A call to ban junk food adverts on British television before the 9:00pm watershed has been supported by the British Association of Dental Therapists (BADT).
This support follows the original call to the government from the British Heart Foundation website on the ban, due to its exposure to millions of children each day.
The foundation highlighted that these adverts were particularly popular during breaks in reality TV shows such as The X Factor and soap operas like Hollyoaks.
According to research from the British Heart Foundation, around 1.2 million children aged between 4 and 15 watch The X Factor and are privy to adverts for food high in sugar and salt.
Speaking on the effect of adverts, Fiona Sandom, president of the BADT, said: “These findings coincide with a US study that reveals yet more evidence to support the claims that food and advertising has a strong influence on the eating behaviour of children, particularly when it comes to junk food.”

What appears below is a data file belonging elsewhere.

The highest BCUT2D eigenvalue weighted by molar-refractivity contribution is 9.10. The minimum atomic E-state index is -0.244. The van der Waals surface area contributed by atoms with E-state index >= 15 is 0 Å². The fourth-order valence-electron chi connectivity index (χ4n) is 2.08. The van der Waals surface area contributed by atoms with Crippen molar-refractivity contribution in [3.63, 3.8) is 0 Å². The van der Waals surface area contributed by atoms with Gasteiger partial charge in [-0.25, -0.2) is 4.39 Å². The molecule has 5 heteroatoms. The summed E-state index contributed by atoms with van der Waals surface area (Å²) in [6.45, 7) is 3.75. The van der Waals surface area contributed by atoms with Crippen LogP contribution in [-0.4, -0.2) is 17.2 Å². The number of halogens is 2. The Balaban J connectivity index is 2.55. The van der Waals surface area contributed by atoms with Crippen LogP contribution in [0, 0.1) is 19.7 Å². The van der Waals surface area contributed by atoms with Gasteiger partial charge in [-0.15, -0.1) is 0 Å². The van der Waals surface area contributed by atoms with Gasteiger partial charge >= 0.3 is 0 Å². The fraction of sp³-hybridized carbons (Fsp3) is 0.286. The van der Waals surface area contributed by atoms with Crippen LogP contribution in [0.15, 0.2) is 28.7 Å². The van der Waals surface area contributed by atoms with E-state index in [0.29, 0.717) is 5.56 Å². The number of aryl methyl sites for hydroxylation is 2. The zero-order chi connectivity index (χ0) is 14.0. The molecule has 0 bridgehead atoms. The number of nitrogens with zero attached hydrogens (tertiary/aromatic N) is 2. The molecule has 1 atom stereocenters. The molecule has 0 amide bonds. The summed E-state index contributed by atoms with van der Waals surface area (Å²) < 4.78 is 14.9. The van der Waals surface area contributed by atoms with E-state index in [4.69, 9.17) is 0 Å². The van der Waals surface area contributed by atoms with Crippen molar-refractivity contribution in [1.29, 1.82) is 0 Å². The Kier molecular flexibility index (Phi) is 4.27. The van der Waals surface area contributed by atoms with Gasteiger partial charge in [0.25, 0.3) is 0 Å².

Although the British Heart Foundation is appealing to the government over the growing levels of childhood obesity in Britain, the problem is also prevalent in the dental health of children.
Ms Sandom referenced a Swedish study that showed that “for every hour in front of the TV, the child’s likelihood of drinking a sugary beverage increased by 50 per cent” due to more exposure to junk food adverts.
She continued on to say that she believes that “intervention and education” are the most important facets to improve children’s dental health benefits. She said that this is the only way to prevent problems with dental decay in British children.
Ms Sandom mentioned the Welsh government’s national programme, Designed to Smile, which encourages parents to supervise their children when they’re brushing their teeth and take part in education sessions that allow children to have a look at nutrition and healthy food choices to improve their teeth.